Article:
It should be a snapshot of your experience, career goals, and what you bring to the company. In order to formulate a meaningful branding statement, think about what you’re passionate about, your top 3-4 strongest skills, and how you’re different from others applying for the same job.
Show, don’t tell.
Think of some of your favorite stories. A good story reveals a person’s character by showing them in action. It’s ineffective to simply state: “Lucy was kind.” It works better if you portray her giving food to a homeless person or picking up the mail for her elderly neighbor. Do the same thing with your skills and accomplishments on your professional resume. Instead of saying that you are skilled at analyzing business performance, give details that show that.
Target it to the job you’re applying for.
Years ago, job seekers used a generic, one-size-fits-all resume to save time. This practice was perfectly acceptable at the time, but it’s rapidly becoming outdated. As with anything you write, consider your target audience. Research the company and the job responsibilities and tailor your perfect professional resume to reflect these. If you are submitting a resume to an online database, then take some time to examine job postings in your field to find common themes and trends.
Make use of keywords.
Often, resumes are pre-screened by a person which picks up keywords related to the job description. If you want a hiring manager to even look at it, you will have to ensure that it contains lots of such keywords. Examine the job posting to try to pick up on industry-related buzz words, especially if they are repeated, and use these in your resume.
Keep it to one page.
If your resume goes on for multiple pages, the reviewer will quickly lose interest and may not even get to many of the items you’ve included. Force yourself to hone in on your most impressive skills and accomplishments and leave out some of the fluff. However, if you find that you do need to continue on to a second page, just be careful not to break up any of the job descriptions or bulleted lists. That can make your professional resume hard to follow.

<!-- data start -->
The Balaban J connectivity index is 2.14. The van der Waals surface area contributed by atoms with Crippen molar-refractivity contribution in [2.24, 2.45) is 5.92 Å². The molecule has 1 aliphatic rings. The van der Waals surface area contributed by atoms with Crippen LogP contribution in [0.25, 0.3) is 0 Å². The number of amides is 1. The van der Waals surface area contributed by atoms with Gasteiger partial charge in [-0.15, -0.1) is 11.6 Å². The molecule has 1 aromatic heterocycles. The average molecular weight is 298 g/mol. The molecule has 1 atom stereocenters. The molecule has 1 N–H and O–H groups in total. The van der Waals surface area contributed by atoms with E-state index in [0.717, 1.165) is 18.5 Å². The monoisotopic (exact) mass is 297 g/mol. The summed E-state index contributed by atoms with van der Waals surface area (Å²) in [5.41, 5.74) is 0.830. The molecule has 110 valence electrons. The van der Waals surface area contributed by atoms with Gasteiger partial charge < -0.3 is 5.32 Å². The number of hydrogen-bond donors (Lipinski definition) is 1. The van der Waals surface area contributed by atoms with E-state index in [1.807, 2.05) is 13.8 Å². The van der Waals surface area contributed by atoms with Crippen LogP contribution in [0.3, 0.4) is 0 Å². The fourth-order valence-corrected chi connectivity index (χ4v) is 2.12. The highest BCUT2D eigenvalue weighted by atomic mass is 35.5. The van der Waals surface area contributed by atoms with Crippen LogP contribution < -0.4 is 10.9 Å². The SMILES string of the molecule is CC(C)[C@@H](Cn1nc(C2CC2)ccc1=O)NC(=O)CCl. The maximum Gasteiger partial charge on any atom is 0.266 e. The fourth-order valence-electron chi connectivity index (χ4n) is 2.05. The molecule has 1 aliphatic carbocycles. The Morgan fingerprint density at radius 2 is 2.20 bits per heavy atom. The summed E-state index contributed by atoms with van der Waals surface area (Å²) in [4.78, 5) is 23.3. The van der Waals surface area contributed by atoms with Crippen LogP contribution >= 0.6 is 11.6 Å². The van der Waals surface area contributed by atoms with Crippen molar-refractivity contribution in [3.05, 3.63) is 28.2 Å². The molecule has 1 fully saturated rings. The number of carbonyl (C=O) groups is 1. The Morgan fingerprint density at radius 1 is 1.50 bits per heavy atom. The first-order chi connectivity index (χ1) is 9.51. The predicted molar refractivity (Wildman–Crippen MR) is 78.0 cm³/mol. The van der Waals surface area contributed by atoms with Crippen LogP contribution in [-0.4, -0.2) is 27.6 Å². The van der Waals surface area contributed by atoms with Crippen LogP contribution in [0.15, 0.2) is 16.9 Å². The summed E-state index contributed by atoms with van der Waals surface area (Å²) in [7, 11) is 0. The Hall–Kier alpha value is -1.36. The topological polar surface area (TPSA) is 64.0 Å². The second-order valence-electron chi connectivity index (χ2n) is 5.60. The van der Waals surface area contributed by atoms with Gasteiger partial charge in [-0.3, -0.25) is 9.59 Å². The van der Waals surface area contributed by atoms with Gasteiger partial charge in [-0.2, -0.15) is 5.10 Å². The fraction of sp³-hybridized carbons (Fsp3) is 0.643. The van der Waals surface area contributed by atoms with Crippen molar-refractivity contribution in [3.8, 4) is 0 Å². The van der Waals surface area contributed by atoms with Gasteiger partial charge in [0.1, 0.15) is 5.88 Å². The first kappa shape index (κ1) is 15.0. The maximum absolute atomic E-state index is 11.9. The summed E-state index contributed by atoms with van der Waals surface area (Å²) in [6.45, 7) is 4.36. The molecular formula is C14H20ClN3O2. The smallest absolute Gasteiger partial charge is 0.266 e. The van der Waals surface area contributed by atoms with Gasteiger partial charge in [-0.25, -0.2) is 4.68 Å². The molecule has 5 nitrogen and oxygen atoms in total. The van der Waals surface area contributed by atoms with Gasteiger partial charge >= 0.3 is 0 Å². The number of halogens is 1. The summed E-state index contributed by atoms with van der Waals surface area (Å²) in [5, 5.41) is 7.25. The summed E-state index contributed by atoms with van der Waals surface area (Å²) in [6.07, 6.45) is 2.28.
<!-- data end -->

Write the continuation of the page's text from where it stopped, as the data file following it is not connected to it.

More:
Use active verbs.
Write an action-oriented resume that shows you get things done. Instead of saying that you were in charge of the marketing department, say that you “successfully marketed” software for the company.
Instead of saying you were on a committee that rewrote the staff dress code, say that you formulated company policies. Other examples of strong action verbs are “assigned,” “shaped,” “adapted,” and “transformed.”
Provide professional and correct info.
Double check your contact information carefully. You’d be amazed how often opportunities are missed because job seekers put a 3 instead of a 2 in their phone number or omitted a letter from their email address. Also make sure that your voicemail greeting is courteous and professional, and avoid immature email addresses. If necessary, create a new gmail account with something close to your real name.
Behave professionally on social media sites.
Hiring managers often look at the Facebook and LinkedIn pages of prospective hires, so make sure not to post anything that makes you appear unprofessional. It’s not that you have to hide everything non-work-related. Just make sure that none of your social media posts or comments hint at behaviors which may be detrimental to the company.
Don’t forget a cover letter.
It doesn’t have to be long, but do include a cover letter. Do some research to find the name of the person that you are writing to in order to avoid a generic and stuffy-sounding “Dear Sir or Madam.” Briefly state the highlights of your professional resume and why your skills and qualifications make you perfect for that particular position. End it with a “call to action” stating that you look forward to hearing from him or her and that you will be in touch within a week if you don’t hear back.
You know you’re perfect for that job! Don’t let an ineffective, poorly-written resume get in the way of your goals. Make sure your resume reveals your best self instead of hiding it.